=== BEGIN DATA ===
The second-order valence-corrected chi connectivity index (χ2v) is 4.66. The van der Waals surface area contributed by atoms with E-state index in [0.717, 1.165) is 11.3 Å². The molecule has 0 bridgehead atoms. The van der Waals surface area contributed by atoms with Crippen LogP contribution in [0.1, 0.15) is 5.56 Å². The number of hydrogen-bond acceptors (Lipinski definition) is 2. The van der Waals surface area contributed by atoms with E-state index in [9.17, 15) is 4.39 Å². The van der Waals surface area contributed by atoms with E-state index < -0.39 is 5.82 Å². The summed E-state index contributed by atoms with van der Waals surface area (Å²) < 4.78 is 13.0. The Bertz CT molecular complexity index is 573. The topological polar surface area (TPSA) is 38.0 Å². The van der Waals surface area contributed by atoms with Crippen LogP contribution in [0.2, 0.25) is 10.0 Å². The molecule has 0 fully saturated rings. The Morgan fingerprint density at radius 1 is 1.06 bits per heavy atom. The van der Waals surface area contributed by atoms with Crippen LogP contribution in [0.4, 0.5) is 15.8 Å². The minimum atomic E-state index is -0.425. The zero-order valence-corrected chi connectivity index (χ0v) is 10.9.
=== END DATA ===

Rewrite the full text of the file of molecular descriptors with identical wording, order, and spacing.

The second-order valence-corrected chi connectivity index (χ2v) is 4.66. The van der Waals surface area contributed by atoms with E-state index in [0.717, 1.165) is 11.3 Å². The molecule has 0 bridgehead atoms. The van der Waals surface area contributed by atoms with Crippen LogP contribution in [0.1, 0.15) is 5.56 Å². The number of hydrogen-bond acceptors (Lipinski definition) is 2. The van der Waals surface area contributed by atoms with E-state index in [9.17, 15) is 4.39 Å². The van der Waals surface area contributed by atoms with E-state index < -0.39 is 5.82 Å². The summed E-state index contributed by atoms with van der Waals surface area (Å²) < 4.78 is 13.0. The Bertz CT molecular complexity index is 573. The topological polar surface area (TPSA) is 38.0 Å². The van der Waals surface area contributed by atoms with Crippen LogP contribution in [0.2, 0.25) is 10.0 Å². The molecule has 0 fully saturated rings. The Morgan fingerprint density at radius 1 is 1.06 bits per heavy atom. The van der Waals surface area contributed by atoms with Crippen LogP contribution in [0.4, 0.5) is 15.8 Å². The minimum atomic E-state index is -0.425. The zero-order valence-corrected chi connectivity index (χ0v) is 10.9.